Australian Prime Minister Scott Morrison confirmed that one of his citizens was among those who had "stolen the lives in a vicious, murderous attack that has claimed so many New Zealanders". "The situation is still unfolding but our thoughts and prayers are with our Kiwi cousins". "Not in New Zealand". New Zealand's gun laws permit private firearm ownership, but carve out a special, more restricted class of "military style semi-automatic" weapons.
The gunman's manifesto was a welter of often politically contradictory views, touching on numerous most combustible issues of the day, among them the Second Amendment right to own guns, Muslim immigration, terrorist attacks and the wealthiest 1%.
"My warmest sympathy and best wishes goes out to the people of New Zealand after the frightful massacre in the Mosques".
Among the deceased, 10 people were killed at the Linwood Islamic Centre while 30 others at the Al Noor Mosque in central Christchurch.
Witness Len Peneha said he saw a man dressed in black and wearing a helmet with some kind of device on top enter the Al Noor mosque and then heard dozens of shots, followed by people running out in terror.
"The United States strongly condemns the attack in Christchurch". The U.S. stands by New Zealand for anything we can do.
The suspect in an attack on mosques in New Zealand live streamed himself getting ready, going to the mosque and opening fire on worshippers who had gathered for prayers on Friday.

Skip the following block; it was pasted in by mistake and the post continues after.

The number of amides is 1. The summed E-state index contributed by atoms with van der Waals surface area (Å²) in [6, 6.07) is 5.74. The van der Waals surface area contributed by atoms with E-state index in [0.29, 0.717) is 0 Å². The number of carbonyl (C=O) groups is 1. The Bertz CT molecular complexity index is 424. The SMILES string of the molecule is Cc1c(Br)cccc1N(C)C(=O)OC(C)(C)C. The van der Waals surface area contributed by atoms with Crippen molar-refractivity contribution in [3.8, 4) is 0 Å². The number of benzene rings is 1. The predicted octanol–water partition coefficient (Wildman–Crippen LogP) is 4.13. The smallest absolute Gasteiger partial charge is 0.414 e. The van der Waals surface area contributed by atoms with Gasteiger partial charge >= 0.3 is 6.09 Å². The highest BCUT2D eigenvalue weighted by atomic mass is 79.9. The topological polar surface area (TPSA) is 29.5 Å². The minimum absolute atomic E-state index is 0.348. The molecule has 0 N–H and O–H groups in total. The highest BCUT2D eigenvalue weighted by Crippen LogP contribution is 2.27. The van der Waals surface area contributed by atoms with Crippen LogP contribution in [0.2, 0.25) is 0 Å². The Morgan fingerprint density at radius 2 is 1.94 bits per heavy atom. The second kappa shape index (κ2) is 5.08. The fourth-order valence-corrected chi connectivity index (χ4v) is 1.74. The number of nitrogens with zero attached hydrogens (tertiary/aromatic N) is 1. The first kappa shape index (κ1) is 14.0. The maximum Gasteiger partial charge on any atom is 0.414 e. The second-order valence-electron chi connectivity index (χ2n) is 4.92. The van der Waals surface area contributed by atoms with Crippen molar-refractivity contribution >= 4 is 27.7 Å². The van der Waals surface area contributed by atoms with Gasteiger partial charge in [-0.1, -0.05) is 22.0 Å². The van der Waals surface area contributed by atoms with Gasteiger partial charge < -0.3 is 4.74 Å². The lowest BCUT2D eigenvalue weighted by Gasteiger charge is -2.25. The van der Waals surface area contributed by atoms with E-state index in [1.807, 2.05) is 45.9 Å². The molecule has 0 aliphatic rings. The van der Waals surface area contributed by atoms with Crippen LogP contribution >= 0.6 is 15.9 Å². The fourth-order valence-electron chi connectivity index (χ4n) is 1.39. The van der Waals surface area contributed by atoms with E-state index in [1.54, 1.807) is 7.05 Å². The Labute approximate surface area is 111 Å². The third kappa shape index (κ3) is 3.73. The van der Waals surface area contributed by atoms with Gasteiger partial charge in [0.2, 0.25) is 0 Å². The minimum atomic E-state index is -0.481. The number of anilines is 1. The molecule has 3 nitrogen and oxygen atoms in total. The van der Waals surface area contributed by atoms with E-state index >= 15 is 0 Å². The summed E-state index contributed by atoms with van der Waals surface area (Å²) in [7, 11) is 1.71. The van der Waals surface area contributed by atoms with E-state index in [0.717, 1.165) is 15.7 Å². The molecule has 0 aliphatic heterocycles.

The gunman broadcast footage of the attack on one mosque in the city of Christchurch on social media. Police said the manifesto contains conspiracy theories and echoes white nationalism seen at protests that resulted in violence in Charlottesville, Va., in 2017.
It is clear that this can only be described as a terrorist attack. "It was an unprecedented act of violence", she said.
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"This was a very well planned event", Bush said, adding that the attack may not be limited to Christchurch and urging people to not visit any of the nation's mosques.
Iman Atta from the group said: "We are appalled to hear about the mass casualties in New Zealand".
Scotland's First Minister took to twitter to show solidarity with New Zealand's muslim community after the mass shootings in Christchurch.
British Prime Minister Theresa May offered deepest condolences "after the horrifying terrorist attack in Christchurch".
Spanish Premier Pedro Sanchez said his thoughts were with the victims, families and government of New Zealand after attacks by "fanatics and extremists who want to destroy our societies". "We stand together against such acts of terrorism".
Turkish President Tayyip Erdogan's spokesman condemned what he called a "racist and fascist" attack.
Recalling the scene inside the downtown mosque, where several hundred had been present for afternoon prayer, an eyewitness told Radio New Zealand, "There was blood everywhere".
"It's obviously very sad".
Norwegian Prime Minister Erna Solberg urged the worldwide community to combat all forms of extremism after the Christchurch attacks, which revived painful memories of the 2011 Breivik mass killings in Norway.